The ongoing threat to Western nations from ISIS was made clear Thursday, as German law enforcement arrested 3 Syrians suspected of plotting a terror attack. The arrests emphasize that the absence of large-scale attacks do not mean that the threat from Islamic terrorism has abated, but merely that these cells have yet to surface or that law enforcement has been effective in discovering them prior to operational launch. CNN reported that the suspects:

“were apprehended separately Thursday in the states of North Rhine-Westphalia, Brandenburg and Baden-Wurttemberg… The homes of the men — identified only as Hamza C., 27; Mahood B., 25; and Abd Arahman A. K., 31 — are being searched for evidence…Prosecutors allege that Saleh A. and Hamza C. joined ISIS in Syria in the spring of 2014, where the terror group’s senior leadership commissioned them to attack Dusseldorf. The plot was to strike Heinrich-Heine-Allee, a street in the city’s Altstadt district, using suicide explosive vests and guns to kill as many people as possible.”
River Rhine Waterfront Alstadt District Dusseldorf, Germany | calflier001 | Flickr | CC BY-SA 2.0


Additional reporting by The Independent revealed that

“Saleh and Hamza journeyed back into Germany via Turkey and Greece last year with approval from Isis leaders and convinced Mahood to join the plot in January. Prosecutors said Abd Arahman contacted the cell in that month, after being sent separately to Germany in October 2014. He is known to have manufactured explosive belts and grenades for Jabhat al-Nusra in Syria in 2013, when the terrorist group was a faction of Isis’ predecessor, al-Qaeda in Iraq.”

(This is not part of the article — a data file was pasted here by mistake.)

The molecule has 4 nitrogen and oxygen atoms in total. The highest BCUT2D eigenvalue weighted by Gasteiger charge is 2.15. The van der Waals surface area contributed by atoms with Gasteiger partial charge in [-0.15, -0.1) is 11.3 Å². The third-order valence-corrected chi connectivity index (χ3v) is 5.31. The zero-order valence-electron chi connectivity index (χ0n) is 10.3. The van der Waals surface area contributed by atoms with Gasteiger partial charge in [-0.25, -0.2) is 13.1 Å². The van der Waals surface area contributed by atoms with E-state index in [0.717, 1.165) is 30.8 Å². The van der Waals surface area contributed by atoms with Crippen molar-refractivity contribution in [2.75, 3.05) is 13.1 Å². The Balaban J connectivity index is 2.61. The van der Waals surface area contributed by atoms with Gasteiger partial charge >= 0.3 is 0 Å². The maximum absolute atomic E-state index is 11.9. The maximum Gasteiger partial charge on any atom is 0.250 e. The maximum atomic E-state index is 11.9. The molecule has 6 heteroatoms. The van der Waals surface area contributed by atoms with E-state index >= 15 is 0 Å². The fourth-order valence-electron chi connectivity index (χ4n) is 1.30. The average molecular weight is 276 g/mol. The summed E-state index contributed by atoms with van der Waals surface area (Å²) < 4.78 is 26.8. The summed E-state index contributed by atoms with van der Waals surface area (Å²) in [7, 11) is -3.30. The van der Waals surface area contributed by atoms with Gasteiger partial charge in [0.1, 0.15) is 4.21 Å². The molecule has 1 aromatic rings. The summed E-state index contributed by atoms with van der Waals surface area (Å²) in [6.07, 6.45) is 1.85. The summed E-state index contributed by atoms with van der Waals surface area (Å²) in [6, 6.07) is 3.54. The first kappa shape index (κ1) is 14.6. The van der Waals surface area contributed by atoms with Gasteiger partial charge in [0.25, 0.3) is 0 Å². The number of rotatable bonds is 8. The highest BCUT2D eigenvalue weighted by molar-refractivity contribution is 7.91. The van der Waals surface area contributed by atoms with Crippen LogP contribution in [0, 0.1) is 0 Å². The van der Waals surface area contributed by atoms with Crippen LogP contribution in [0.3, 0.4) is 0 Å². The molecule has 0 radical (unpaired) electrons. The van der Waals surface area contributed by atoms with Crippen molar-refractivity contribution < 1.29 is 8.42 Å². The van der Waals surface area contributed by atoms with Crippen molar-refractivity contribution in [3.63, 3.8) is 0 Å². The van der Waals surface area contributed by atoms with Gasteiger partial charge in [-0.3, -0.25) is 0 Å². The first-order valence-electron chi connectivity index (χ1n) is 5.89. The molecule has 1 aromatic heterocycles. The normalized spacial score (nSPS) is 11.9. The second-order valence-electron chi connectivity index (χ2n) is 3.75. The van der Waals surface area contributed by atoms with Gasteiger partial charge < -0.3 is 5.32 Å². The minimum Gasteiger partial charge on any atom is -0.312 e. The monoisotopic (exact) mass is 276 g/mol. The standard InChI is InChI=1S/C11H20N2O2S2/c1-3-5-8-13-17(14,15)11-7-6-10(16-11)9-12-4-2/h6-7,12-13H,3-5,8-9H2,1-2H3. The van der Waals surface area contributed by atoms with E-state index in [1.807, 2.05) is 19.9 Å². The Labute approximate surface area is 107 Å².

The terror cell was discovered by interrogation of Saleh, the suspect held in French custody since February. He is expected to be extradited to Germany in connection with this terror plot. Of note is the importance of human intelligence in this case to law enforcement, without which the plot may have gone undetected.

National Review Online’s Tom Rogan had a salient analysis of the implications of these arrests for security in Europe. He notes that the fact that the plot began in the spring of 2014, indicates that ISIS has been planning attacks such as this for a long time and with long times to operation launches. Although the Brussels and Paris attacks meant that European authorities were aggressively policing any terror connections, these terror cells did not rush into action out of fear of discovery, showing confidence that they would not be uncovered. Rogan says that this confidence is not entirely unwarranted, as the sophistication of the suspects’ infiltration into Germany shows. All three suspects traveled through different routes and at different times, making it difficult for German intelligence to link the three to a single plot.

Another observation from Rogan worth considering is regarding the timing of the arrests. French authorities have had Saleh in custody since February, and presumably have had some of this intelligence for some time. Rogan raises the possibility that Western law enforcement in some cases may be waiting to make arrests in the hopes that known terror suspects will lead them to additional terror cells. While this may be in the best interests of intelligence gathering, it is also certainly a dangerous business to sit on a live terror cell. However, the success of the authorities in this case should underline to the public the indispensable nature of human intelligence in the war on terror. Given that the suspects in this case came from the Syrian refugee crisis, these arrests should also emphasize the potential scope of the problem the security apparatus faces in vetting the large numbers of recent migrants to Europe. Hopefully, they will continue to stay ahead of any other evolving terror cells, but broader security policy changes at home or abroad may be warranted. Whether those changes are made before another large-scale attack remains to be seen.

Read Rogan’s whole piece here.

Photo Credit: River Rhine Waterfront Alstadt District Dusseldorf Germany | calflier001 | Flickr | CC BY-SA 2.0